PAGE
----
It may be, nonetheless, that the imagery of the ghost is evoked. In antiquity, werewolves had rather greater affinities with ghosts and the dead than they do in the modern imagination. In Petronius’ famous werewolf story (Satyricon 61-2; AD 66) a soldier transforms himself into a wolf in a cemetery; after witnessing the change, his companion, Niceros, the narrator, imagines himself to be beset by ghosts on all sides. The second-century AD physician Marcellus of Side used the metaphor of werewolfism to characterize a condition he identified. He termed the condition lykanthrōpia (“wolf-human-ism”, the source, of course, of our word “lycanthropy”) and its principal symptom was compulsion to hang around tombs (Aëtius of Amida Libri medicinales6.11; iv AD). But let us note that, in more recent times, the vrikolakas of Balkan folklore is found in the forms of the werewolf and the vampire alike.
Marcellus and Aëtius help to clarify a point that will already have been troubling most readers hitherto: can a dog really count as a wolf, or be regarded as sufficiently similar for our purposes? Yes, it can: they give kynanthrōpia (“dog-human-ism”) as an alternative term for the condition in question. Furthermore, our dog’s foaming mouth also makes appeal to the wolf: the term Philostratus uses for “rabid” (lyttōntes) literally signifies “going wolf.” And indeed the Molossian, the large and fierce hunting dog to which Philostratus compares the form of his beast, was surely the most lupine of all the ancient breeds.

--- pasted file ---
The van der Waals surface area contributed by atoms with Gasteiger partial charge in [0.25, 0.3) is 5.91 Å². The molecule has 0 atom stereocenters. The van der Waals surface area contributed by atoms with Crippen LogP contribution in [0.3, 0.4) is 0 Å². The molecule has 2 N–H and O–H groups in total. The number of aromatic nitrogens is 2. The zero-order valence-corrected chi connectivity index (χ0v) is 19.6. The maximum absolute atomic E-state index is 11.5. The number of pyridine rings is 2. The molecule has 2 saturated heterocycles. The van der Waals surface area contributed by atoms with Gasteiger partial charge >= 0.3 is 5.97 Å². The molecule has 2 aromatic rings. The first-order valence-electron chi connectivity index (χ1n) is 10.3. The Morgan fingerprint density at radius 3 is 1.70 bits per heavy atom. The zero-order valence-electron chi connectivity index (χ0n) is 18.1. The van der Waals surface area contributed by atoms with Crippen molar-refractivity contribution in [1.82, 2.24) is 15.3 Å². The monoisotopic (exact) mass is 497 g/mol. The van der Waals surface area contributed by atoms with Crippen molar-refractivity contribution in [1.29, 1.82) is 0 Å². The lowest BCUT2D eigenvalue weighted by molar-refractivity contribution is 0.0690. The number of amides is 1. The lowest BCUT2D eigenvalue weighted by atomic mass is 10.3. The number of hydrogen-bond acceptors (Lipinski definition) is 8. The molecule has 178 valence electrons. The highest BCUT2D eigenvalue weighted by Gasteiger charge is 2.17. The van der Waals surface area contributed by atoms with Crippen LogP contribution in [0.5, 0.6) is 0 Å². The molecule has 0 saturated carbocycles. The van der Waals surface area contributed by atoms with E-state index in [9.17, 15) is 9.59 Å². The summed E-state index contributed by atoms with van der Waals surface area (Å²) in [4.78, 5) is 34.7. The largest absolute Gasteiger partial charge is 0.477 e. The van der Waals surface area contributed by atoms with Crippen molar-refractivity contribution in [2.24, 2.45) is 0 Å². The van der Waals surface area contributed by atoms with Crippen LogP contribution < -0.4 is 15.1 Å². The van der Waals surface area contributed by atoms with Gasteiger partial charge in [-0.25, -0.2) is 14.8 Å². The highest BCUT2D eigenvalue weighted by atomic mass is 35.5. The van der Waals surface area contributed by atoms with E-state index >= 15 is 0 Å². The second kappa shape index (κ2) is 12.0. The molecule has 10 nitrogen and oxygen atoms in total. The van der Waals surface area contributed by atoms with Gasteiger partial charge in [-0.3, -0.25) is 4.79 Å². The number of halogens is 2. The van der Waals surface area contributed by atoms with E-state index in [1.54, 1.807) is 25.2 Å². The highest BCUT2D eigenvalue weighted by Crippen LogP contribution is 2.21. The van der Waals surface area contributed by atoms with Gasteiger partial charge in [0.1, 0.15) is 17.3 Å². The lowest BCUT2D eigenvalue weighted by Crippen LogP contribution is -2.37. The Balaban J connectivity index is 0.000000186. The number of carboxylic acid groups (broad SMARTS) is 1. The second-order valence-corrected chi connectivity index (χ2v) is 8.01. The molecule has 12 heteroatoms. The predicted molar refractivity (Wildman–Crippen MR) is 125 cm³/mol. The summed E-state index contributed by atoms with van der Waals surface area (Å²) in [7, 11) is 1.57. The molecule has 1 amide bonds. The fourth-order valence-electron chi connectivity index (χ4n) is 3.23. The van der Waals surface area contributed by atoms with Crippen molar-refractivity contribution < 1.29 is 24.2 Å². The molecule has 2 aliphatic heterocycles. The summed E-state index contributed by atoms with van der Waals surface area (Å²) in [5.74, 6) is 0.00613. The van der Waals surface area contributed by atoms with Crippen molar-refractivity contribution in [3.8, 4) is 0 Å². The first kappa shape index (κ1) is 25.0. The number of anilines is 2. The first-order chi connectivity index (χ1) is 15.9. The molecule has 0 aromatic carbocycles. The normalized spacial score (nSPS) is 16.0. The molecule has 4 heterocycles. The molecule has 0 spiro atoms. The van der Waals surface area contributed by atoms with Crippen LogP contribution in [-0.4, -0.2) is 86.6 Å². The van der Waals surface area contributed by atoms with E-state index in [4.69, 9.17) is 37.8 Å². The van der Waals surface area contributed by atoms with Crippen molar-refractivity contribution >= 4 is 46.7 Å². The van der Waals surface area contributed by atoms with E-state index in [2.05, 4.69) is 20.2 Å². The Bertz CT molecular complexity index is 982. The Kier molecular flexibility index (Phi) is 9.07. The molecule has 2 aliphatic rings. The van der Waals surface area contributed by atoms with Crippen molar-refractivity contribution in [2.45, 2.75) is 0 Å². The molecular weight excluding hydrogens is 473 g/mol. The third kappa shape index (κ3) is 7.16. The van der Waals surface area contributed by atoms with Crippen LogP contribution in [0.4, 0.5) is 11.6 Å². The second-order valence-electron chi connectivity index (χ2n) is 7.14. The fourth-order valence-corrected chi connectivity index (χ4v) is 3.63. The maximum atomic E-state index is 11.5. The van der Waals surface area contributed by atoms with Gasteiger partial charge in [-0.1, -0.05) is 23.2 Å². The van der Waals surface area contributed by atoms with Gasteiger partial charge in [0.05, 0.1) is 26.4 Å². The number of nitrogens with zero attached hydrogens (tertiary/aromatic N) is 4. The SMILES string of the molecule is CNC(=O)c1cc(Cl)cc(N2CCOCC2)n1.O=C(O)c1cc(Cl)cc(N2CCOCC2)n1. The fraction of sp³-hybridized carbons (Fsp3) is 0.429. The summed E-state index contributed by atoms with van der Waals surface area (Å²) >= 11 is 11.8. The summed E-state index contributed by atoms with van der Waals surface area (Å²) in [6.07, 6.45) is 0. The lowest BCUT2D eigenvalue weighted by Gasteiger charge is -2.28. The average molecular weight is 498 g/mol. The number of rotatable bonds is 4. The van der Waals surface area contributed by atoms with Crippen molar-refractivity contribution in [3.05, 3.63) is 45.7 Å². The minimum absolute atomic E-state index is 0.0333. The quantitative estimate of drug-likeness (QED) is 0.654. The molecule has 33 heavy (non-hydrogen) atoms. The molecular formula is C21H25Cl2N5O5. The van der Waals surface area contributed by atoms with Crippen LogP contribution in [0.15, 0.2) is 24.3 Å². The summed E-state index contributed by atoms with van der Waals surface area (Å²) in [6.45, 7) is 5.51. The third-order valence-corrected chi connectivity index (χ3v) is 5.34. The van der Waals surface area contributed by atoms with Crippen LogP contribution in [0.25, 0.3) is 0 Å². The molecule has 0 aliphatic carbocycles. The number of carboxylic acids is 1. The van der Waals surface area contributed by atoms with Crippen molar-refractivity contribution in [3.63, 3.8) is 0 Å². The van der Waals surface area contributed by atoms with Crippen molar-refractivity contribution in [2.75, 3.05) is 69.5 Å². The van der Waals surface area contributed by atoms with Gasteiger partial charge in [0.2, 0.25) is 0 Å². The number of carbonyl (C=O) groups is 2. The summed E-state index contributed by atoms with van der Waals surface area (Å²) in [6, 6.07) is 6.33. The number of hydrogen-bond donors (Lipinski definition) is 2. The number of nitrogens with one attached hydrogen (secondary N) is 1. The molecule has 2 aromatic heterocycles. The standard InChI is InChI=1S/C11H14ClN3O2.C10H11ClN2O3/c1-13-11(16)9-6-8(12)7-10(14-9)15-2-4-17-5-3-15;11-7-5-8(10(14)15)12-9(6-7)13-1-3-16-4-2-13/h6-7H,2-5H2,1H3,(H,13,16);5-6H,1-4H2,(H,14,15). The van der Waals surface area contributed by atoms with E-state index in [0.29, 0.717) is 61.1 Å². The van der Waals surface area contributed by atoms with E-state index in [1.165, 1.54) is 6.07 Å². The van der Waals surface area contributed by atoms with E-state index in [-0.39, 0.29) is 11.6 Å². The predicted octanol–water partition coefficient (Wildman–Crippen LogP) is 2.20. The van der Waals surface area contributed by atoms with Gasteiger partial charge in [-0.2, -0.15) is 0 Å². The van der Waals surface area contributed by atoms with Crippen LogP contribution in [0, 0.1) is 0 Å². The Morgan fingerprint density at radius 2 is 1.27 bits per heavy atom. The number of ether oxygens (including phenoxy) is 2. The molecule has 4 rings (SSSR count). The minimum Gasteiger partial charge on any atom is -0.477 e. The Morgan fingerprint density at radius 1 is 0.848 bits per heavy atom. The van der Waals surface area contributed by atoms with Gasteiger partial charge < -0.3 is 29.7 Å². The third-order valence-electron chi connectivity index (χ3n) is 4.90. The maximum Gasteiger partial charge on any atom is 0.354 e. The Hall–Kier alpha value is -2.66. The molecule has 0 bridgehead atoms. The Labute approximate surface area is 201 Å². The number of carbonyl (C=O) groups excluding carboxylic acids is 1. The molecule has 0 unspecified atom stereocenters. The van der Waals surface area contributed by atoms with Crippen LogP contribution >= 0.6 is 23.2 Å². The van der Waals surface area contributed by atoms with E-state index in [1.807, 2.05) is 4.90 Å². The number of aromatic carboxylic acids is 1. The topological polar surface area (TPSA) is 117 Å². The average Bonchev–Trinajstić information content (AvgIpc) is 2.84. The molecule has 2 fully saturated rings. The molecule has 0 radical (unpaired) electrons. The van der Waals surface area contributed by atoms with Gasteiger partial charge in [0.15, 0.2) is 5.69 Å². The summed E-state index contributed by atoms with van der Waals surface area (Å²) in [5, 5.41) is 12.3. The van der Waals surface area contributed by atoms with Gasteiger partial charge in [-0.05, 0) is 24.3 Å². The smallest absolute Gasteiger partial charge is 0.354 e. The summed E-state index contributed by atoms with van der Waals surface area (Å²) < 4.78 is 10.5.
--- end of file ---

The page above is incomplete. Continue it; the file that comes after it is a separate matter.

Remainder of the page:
One detail in particular that seems to draw the demon close to the ancient paradigms of werewolfism is that of the beggar’s bag with its morsel of bread: a colourful detail, though one that initially seems to lead nowhere within the swiftly narrated tale. But in the case of Petronius’ werewolf story once more, the narrator, Niceros, concludes his tale with the affirmation that, having discovered his friend to be a werewolf (versipellis), he refused ever again to break bread with him. We must not be misled by the English idiom here: Niceros does not metaphorically refuse to converse with his friend, but rather literally refuses to share a piece of bread with him. The implication evidently is that the wolf-transformation can be triggered by the ingestion of a bit of bread. So Philostratus may be offering us the idea that the beggar had used his bread in his final moments to bring on his own transformation, in hopes of being able to escape or to get the better of the townspeople in his dog form.
Philostratus’ tale shares a range of common motifs with another problematic werewolf tale from the ancient world: Pausanias’ story of the Hero of Temesa (6.6; later ii AD). Like our antagonist, the Hero is presented as both a demon and a ghost; like our antagonist, he is clothed in rough fashion—in an all-important wolfskin, no less; like our antagonist he is stoned to death, albeit at the beginning rather than at the end of his story.
All in all, there surely is enough here to justify the dog-demon of Ephesus’ inclusion in, or strong association with, the canon of the werewolves of the ancient world.
The central motif of Philostratus’ tale is saluted (consciously or otherwise) in the appendix to Guy Endore’s 1933 novel The Werewolf of Paris, which has the name—amongst werewolf aficionados at any rate—of being the only werewolf novel of any literary merit. Here Bertrand, the werewolf, is buried, after his suicide, in humanoid form. When his coffin is accidentally opened some years later, it is found to contain only the remains of a dog.
Feature image by David Dibert